If the large delivery services fail you, you may have better luck shopping locally. Call or check the websites of grocery stores in your area to see if they offer delivery—even if they haven’t in the past, many are starting to deliver now as demand increases. It’s always a good idea to support your local grocer, but it’s more important now than ever. Not only does it help those businesses, but it’s also good for local producers who supply those stores. You may also be able to find meat and seafood purveyors who usually supply restaurants shifting to home delivery now that many restaurants are closed. Just remember to be patient, as these stores are likely experiencing the same increase in demand as the larger delivery services.
Consider curbside pickup for groceries
Also consider curbside pickup, which many stores are offering in addition to or instead of delivery. Picking up your groceries is still safer than going into the store, and doing so might be easier than securing a delivery slot. We’re also seeing more stores give priority to seniors with special shopping hours and delivery hotlines. For example, Texas supermarket chain H-E-B has a dedicated hotline for seniors to order groceries from a streamlined list of staples for same-day delivery. Costco members ages 60 and older can shop exclusively at their warehouses between 8:00 and 9:00 a.m. on Tuesdays, Wednesdays, and Thursdays.
Supplement with grocery subscription boxes
Food subscription boxes automatically deliver fresh produce, meat, dairy, and other groceries to your doorstep by mail each week, so you don’t have to fight for a delivery slot. To be clear: Subscription boxes can’t fully replace grocery shopping. They’re simply a convenient way to get extra fresh food in a safe way. Farmbox Direct offers small, medium, and large boxes of vegetables, fruit, or a combination of both. Misfits Market, which delivers to most states east of Illinois, specializes in fresh organic produce that usually falls through the cracks of the food supply chain—it might look strange or simply be overstock, but it’s safe to eat. In addition to fresh produce, Imperfect Foods also offers grains, meat, dairy, and snacks.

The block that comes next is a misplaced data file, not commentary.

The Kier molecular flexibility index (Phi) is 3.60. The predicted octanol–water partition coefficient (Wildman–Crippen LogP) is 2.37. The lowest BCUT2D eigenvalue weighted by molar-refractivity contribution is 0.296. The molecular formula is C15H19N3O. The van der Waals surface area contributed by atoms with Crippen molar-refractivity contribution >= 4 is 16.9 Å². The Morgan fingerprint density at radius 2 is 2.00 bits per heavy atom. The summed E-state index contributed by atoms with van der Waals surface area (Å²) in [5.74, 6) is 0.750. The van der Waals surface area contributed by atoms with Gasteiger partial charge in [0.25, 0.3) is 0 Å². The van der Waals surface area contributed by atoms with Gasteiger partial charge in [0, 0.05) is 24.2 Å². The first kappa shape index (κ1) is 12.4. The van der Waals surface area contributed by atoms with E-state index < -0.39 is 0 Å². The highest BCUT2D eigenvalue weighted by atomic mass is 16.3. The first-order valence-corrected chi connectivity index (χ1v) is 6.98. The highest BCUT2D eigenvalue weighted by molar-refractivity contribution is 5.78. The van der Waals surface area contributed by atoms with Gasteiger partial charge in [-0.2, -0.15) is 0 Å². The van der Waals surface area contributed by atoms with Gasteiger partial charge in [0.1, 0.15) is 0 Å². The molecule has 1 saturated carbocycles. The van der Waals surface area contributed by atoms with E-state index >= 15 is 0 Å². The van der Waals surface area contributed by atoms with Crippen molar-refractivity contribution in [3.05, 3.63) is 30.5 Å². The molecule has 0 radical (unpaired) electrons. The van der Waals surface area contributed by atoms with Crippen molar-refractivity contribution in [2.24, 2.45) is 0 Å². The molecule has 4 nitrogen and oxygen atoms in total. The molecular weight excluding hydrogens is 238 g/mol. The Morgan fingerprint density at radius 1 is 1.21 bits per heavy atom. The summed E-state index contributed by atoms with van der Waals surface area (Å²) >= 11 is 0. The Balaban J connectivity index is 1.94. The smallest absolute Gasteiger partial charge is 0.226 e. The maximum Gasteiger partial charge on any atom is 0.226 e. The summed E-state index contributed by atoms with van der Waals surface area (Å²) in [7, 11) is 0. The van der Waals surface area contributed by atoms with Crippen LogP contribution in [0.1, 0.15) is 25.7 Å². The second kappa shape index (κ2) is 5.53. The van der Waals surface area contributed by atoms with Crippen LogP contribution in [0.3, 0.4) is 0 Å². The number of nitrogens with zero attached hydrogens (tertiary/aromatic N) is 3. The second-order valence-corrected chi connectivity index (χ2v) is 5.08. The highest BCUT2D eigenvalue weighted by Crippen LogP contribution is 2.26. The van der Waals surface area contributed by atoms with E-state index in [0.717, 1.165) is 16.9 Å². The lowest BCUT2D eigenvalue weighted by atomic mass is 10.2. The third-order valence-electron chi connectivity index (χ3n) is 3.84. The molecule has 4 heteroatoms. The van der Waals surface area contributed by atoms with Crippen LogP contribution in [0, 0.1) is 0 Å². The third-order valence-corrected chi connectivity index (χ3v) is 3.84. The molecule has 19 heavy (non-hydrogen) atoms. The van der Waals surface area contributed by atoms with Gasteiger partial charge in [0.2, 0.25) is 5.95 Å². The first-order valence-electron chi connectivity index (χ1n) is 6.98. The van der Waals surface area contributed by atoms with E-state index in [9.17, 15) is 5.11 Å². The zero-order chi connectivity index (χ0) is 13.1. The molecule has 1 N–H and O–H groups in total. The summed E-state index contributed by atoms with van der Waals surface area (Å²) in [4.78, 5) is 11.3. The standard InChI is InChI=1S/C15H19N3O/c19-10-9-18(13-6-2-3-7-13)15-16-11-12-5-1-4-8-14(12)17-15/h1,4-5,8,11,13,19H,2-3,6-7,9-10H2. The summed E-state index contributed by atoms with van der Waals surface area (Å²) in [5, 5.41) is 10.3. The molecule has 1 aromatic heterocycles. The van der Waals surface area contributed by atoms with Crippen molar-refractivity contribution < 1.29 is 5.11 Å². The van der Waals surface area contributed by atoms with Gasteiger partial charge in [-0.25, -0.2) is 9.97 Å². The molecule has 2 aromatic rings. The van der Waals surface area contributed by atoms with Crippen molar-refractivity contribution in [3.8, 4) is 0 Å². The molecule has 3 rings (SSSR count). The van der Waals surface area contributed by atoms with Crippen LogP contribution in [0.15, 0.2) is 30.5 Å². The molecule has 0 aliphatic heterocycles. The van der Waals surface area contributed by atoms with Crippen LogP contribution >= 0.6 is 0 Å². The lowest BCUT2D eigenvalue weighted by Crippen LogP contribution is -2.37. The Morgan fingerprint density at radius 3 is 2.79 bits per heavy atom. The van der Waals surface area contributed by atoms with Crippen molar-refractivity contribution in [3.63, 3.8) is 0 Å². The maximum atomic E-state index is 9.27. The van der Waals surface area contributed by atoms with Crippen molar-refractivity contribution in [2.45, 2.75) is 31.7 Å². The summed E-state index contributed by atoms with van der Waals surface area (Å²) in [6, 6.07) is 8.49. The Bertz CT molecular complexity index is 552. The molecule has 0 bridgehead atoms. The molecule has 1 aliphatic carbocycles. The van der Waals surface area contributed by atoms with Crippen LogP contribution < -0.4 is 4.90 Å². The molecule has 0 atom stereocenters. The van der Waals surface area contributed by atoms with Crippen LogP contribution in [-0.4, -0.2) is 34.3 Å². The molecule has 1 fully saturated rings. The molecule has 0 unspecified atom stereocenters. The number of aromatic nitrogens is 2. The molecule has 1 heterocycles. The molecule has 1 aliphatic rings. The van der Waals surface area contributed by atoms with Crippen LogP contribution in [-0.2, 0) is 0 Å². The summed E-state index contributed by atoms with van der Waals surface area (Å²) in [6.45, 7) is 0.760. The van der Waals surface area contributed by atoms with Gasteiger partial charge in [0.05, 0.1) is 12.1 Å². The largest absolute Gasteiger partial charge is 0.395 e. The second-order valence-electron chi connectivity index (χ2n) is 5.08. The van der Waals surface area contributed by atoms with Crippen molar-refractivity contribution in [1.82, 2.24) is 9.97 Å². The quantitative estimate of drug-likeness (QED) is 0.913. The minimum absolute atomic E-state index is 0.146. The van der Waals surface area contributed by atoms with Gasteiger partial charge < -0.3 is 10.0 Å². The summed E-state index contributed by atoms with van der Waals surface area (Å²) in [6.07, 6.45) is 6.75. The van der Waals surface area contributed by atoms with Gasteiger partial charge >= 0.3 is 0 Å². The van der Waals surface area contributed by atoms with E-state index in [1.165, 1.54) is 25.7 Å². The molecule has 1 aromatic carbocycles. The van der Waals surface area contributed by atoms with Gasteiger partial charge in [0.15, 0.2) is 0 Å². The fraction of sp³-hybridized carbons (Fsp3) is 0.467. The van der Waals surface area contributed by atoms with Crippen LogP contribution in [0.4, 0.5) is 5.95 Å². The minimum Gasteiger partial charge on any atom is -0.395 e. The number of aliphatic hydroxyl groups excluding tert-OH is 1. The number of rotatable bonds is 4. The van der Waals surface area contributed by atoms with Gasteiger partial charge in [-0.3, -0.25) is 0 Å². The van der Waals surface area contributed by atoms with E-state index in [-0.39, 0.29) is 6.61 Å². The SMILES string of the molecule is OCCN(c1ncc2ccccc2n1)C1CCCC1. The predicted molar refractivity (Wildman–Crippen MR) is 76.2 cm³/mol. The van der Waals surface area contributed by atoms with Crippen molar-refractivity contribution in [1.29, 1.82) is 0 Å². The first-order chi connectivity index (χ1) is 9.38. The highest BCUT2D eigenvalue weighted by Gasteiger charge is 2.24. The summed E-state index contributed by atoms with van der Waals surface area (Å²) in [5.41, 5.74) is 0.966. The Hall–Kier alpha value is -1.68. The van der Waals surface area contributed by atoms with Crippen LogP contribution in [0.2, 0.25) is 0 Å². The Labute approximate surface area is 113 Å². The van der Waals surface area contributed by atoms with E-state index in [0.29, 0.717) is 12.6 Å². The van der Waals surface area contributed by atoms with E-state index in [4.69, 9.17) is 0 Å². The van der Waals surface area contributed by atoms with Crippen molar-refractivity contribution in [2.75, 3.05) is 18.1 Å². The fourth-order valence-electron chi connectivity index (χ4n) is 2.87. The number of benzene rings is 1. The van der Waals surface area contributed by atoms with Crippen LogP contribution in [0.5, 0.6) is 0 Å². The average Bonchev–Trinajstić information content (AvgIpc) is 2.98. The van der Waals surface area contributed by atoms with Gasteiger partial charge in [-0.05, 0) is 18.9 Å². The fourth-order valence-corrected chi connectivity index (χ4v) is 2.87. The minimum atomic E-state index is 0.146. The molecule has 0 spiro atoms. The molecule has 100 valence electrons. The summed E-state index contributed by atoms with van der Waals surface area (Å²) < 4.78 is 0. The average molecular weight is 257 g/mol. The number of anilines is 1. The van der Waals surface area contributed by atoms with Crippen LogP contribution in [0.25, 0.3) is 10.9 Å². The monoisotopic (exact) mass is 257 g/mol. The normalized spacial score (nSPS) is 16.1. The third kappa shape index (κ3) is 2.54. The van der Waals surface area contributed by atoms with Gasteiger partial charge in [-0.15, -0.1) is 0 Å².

The downside to subscription boxes is that you don’t have total control over what you get, and it might take a couple of weeks to receive your first delivery, especially since these companies are also dealing with increased demand. But eventually you’ll likely have a somewhat steady supply of fresh fruits and vegetables. Another, more local alternative to a subscription service is to see if any farms near you are offering CSA (community-supported agriculture) boxes of produce for pickup or delivery.
A meal kit delivery service
Meal kit delivery companies like Blue Apron, which mail you recipes each week along with the exact quantities of all the ingredients you need to make them, are another good way to stretch your groceries. Subscribing to one doesn’t completely replace the need to shop, but it does at least cover dinner for a few nights a week (just don’t expect leftovers). We recommend a few of our favorite services in our guide to the best meal kits. In addition to our picks, check out the Competition section of that guide for more options that will serve you just fine if their menus appeal to you. Yes, meal kit delivery services cost more per meal than if you buy groceries. But they save you from having to figure out what to cook, and they are great for inexperienced cooks who would benefit from more detailed instructions.
Some meal kit services also sell extras that can stretch your groceries even further. Sun Basket and Purple Carrot (which is vegan) offer some breakfast, lunch, and snack options that you can add to your box of dinners. Sun Basket also lets subscribers add extra meat and fresh pasta to their order. Just keep in mind that meal kit delivery services are experiencing an increase in demand too—we’ve seen delays and stock issues with some of the services we recommend, but all of them promise that they are ramping up their operations.
Trust the food supply chain
There will be brief moments when you’ll find it difficult to get a delivery time slot from one of your preferred grocers. Don’t panic; this has nothing to do with the food supply chain and everything to do with retail operations trying to adapt and keep up. When everyone buys responsibly and resists the temptation to hoard, people will have what they need. Delivery slots open up, shelves get restocked every day. And most important, as Vincent Finazzo, founder of Riverwards Produce in Philadelphia, told me, “There shouldn’t be a lack of demand, so there shouldn’t be a lack of planting. Food is still growing and traveling.”